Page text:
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Old 3rd August 2004, 12:40 PM   #1
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Default Regulation, GC and low-level detail

All,

There have been very long and tedious threads on regiulated IGC and to avoid having to wade through the noise to get to the relevant, I have the following question:

To those who have tried the regulated GC, be it NIGC or IGC, with or without pre: I expect that bass performance would have improved (tighter, more detail, maybe more weight), but did the amps DETAIL retrieval improve, especially the LOW-LEVEL information. Also, what impact did regualtion have on highs and mids-were highs more deleicate and mids more immediate?

Thanks for sharing
Ryan
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Old 3rd August 2004, 04:07 PM   #2
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Cool The reg

Ryan,

Bass is better, tighter, more impact, dynamics, slam.
To put it simple, when you get a tighter bass everything gets better, including midband, treble, detail.
It's what happens when you change to a good amp that drives your speakers better.
You can "follow the tune" more easily.
It is more obvious on demanding musical material.
Anyway, with or without "easy" to drive speakers it's always obvious, shockingly obvious or just obvious.
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Old 4th August 2004, 01:07 AM   #3
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Default Re: The reg

Quote:
Originally posted by carlosfm
Ryan,

Bass is better, tighter, more impact, dynamics, slam.
To put it simple, when you get a tighter bass everything gets better, including midband, treble, detail.
It's what happens when you change to a good amp that drives your speakers better.
You can "follow the tune" more easily.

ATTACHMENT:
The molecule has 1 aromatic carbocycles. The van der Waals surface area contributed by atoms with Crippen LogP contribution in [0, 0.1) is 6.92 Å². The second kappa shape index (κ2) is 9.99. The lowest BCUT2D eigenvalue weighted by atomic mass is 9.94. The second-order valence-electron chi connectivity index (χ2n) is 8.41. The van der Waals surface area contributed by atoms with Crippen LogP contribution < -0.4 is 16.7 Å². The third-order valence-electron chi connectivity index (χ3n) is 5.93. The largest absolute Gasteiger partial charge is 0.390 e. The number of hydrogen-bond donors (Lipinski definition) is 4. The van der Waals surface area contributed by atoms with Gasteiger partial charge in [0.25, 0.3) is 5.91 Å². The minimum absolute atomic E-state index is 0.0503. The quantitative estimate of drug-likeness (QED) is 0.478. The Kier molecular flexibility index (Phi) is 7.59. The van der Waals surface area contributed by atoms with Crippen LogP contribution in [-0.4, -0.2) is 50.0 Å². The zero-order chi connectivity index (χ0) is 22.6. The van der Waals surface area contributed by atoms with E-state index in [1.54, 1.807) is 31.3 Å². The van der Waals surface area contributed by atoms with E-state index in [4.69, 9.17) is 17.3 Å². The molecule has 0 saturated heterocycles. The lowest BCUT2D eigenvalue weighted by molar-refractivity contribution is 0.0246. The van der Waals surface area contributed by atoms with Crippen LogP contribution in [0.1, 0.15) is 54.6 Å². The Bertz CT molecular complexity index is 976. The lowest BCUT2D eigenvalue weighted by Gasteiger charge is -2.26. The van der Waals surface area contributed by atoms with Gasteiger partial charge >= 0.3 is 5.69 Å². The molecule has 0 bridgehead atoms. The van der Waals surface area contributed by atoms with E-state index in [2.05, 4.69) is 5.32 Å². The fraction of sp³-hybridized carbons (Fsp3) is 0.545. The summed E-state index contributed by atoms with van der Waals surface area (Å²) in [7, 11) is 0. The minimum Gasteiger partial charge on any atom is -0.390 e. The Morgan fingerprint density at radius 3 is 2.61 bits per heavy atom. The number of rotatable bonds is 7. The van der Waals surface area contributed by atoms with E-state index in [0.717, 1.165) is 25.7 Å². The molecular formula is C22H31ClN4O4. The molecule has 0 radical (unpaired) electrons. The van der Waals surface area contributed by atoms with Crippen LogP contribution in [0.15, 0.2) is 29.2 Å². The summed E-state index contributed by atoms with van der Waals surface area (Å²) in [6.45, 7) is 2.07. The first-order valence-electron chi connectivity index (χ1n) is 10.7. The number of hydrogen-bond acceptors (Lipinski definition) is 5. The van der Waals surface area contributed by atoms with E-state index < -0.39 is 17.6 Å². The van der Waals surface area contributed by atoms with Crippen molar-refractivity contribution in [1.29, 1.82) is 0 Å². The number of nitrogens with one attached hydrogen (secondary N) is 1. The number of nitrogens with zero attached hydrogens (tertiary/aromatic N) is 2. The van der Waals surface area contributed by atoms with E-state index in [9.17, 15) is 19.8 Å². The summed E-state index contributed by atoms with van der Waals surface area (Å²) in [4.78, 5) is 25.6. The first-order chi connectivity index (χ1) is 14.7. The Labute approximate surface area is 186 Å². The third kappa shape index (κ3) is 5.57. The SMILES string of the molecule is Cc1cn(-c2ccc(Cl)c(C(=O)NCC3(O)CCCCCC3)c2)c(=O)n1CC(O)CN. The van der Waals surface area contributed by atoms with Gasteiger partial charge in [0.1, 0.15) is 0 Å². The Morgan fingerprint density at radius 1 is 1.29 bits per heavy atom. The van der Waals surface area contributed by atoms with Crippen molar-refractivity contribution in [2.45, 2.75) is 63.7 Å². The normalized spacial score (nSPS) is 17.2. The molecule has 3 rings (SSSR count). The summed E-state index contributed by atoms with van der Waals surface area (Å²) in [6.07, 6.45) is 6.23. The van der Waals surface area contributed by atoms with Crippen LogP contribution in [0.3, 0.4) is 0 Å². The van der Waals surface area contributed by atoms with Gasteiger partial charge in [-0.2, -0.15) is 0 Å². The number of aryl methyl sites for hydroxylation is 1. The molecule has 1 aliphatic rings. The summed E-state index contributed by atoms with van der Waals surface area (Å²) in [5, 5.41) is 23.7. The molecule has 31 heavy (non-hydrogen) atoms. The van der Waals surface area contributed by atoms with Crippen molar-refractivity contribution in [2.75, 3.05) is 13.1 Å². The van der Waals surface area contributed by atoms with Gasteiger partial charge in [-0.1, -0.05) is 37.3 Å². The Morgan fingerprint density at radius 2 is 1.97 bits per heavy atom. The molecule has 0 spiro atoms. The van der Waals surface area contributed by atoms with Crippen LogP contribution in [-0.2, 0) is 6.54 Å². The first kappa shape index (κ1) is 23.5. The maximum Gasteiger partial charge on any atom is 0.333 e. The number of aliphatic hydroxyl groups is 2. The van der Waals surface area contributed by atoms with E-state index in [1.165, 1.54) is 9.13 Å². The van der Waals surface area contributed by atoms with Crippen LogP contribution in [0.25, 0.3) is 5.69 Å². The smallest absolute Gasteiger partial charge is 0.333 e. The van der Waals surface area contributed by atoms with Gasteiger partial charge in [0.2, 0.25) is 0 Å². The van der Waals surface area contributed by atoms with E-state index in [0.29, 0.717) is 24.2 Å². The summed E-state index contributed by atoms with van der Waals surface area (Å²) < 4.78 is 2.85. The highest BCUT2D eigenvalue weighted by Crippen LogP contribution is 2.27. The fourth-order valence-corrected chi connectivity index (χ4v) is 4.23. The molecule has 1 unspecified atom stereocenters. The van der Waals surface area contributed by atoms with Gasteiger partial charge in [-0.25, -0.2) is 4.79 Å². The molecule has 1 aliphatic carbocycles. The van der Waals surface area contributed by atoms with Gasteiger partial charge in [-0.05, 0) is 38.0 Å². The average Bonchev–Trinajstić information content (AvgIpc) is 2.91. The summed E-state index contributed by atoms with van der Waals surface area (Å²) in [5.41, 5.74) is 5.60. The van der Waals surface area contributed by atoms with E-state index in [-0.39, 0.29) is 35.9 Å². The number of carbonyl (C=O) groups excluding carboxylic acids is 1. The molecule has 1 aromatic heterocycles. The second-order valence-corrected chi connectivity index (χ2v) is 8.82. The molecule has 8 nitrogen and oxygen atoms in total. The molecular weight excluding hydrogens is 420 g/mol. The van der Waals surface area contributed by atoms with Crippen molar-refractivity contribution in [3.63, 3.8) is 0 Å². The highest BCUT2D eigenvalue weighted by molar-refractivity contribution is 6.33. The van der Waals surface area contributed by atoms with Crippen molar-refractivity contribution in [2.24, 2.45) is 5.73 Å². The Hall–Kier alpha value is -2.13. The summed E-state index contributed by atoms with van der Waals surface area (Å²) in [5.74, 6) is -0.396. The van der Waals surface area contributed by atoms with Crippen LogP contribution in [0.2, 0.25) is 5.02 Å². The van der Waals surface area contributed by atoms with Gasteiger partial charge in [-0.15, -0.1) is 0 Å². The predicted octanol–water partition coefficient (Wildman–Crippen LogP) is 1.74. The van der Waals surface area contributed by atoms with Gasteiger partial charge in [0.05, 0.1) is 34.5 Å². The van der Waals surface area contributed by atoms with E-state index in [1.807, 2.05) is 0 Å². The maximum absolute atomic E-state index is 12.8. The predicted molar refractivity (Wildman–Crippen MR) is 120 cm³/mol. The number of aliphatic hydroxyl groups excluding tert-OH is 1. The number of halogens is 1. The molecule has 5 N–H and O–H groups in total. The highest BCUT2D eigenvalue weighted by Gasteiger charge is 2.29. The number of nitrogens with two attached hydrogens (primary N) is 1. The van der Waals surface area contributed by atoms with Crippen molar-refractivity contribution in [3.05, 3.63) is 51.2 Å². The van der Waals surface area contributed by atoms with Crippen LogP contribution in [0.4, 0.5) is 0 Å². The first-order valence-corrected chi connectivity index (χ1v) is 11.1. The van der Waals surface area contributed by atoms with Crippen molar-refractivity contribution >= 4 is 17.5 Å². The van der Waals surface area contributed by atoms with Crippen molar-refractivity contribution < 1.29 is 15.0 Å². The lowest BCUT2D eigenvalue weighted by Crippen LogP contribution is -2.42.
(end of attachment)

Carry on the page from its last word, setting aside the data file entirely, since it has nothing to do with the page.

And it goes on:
It is more obvious on demanding musical material.
Anyway, with or without "easy" to drive speakers it's always obvious, shockingly obvious or just obvious.

If you can hear it, you should be able to measure it. Why no empirical evidence?

From what I've read, the only benefit to supply regulation is lower odd order harmonics when the amp clips.
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Old 4th August 2004, 01:28 AM   #4
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Easy...measurements don't tell the whole story.
Ever seen a measurement that measures dynamics? Considering that dynamics is such a large portion of music, it's unfortunate that there's no meaningful way to test performance in that realm.
I'm not saying that some clever person can't come up with a way to render such information in numbers, but they haven't done so yet. Over-reliance on specifications is a seductive path, but one that ultimately dead-ends short of its goal--at least for now. The trick is to be patient while someone comes up with a new test.
Mind you, I'm not holding my breath. I've got too many ideas to try out to sit around waiting for the next True Test to come along.

Grey
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Old 4th August 2004, 02:06 AM   #5
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Default Re: Re: The reg

Quote:
Originally posted by jackinnj
If you can hear it, you should be able to measure it. Why no empirical evidence?
The unreg. GC has 1000~1500uf caps on the PSU.
It's the only way that it sounds good, increase capacitance and it will sound bad.
With this so small capacitance, there are voltage variations on the PSU with the amp playing music.
And what I listen is to the music, not test tones.
Those voltage variations kill the bass.
With the reg. PSU that doesn't happen at all, and you can have big caps before the regs without mucking up the sound of the amp.

Simple, isn't it?

But the more important is: it sounds better.
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Old 4th August 2004, 07:51 AM   #6
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Quote:
DETAIL retrieval improve, especially the LOW-LEVEL information.

An interesting question Ryan. I have still not tried regulation with the GC, probably as i stopped listening to it months ago.
It's no longer entertaining